America's killing machine exposed
June 8, 2001 | Page 3
TIMOTHY McVEIGH had given up his right to appeal last December and was set to die May 16. And pro-death penalty politicians were looking forward to it.
They hoped that the McVeigh case would give the death penalty a new lease on life. After all, they reasoned, what could be more popular than executing a racist who carried out the Oklahoma City bombing, killing 168 people?
Then it all blew up in their faces. The FBI revealed last month that it withheld 4,449 pages of documents that McVeigh's defense lawyers were entitled to see.
Now McVeigh has decided to ask for a delay of his scheduled June 11 execution. Judge Richard Matsch was expected to rule on the request as Socialist Worker went to press.
Whatever happens, McVeigh's case has cast a spotlight on precisely what the politicians had hoped to bury--the flaws and injustices of the death penalty system.
If anything, prosecutorial misconduct and violations of due process are even more common among the typically poor and disproportionately minority population of death row.
Take Juan Raul Garza, the federal death row prisoner scheduled to die June 19. Last month, Garza's lawyers asked for a stay of execution because prosecutors in his original trial argued for a death sentence based in part on alleged crimes in Mexico that Garza was never even charged with. Yet Garza was denied the stay.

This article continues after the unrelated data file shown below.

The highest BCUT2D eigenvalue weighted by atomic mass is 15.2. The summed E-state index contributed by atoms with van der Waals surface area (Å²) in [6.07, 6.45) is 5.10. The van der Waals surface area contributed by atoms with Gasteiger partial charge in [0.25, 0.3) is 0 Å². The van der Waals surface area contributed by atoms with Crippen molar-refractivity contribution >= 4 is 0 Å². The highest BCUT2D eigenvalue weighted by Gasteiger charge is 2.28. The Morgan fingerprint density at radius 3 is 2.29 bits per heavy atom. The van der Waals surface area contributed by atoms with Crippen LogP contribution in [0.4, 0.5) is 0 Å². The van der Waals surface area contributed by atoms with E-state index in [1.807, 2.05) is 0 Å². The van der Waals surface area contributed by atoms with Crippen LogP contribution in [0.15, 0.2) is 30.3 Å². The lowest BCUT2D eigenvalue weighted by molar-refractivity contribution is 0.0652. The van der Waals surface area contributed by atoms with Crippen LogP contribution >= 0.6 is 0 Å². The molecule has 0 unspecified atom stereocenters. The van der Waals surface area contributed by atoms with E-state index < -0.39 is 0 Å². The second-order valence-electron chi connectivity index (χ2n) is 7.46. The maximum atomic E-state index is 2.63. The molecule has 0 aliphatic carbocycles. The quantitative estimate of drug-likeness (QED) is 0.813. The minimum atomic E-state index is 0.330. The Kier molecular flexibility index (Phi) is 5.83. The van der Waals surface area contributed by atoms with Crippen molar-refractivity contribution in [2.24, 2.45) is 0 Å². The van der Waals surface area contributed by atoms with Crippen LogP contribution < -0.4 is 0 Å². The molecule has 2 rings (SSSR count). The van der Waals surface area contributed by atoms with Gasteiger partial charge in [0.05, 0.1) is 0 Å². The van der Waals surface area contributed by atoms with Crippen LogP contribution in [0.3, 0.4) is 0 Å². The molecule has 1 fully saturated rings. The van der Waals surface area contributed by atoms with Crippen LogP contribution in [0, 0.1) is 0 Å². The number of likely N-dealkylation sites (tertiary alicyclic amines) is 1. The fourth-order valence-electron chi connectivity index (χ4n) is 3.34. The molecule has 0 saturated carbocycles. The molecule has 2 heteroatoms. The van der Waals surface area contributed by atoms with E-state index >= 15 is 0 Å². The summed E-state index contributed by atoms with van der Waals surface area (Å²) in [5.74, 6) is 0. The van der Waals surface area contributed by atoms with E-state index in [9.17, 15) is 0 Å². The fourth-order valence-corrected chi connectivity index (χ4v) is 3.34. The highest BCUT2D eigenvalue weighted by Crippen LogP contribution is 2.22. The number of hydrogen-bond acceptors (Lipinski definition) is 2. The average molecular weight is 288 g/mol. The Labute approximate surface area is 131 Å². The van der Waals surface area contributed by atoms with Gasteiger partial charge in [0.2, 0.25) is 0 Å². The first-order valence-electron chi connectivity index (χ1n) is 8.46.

There are similar stories in every state that has capital punishment, according to an Amnesty International report released in late May that blasted the U.S. death penalty system.
For example, the report ranked the Texas Board of Pardons and Parole among the world's "human rights scoundrels," saying that the board is notorious "for operating a flawed and unfair review of death penalty cases, reviewing clemency petitions in secret and voting by fax or telephone without due process procedures."
As William Schulz, Amnesty's U.S. director, noted: "It's no wonder that the U.S. was ousted from the United Nations Human Rights Commission." Schulz said that the U.S. is the only industrialized country that still executes people, putting it "in the same shameful death penalty league as China, Iran and Saudi Arabia." Together, the U.S. and these three countries account for 88 percent of all known state killings.
Since 1977, when the U.S. resumed executions, more than 60 countries have abolished the death penalty. It's high time that the U.S. joined the civilized world. But we'll have to fight to make that a reality.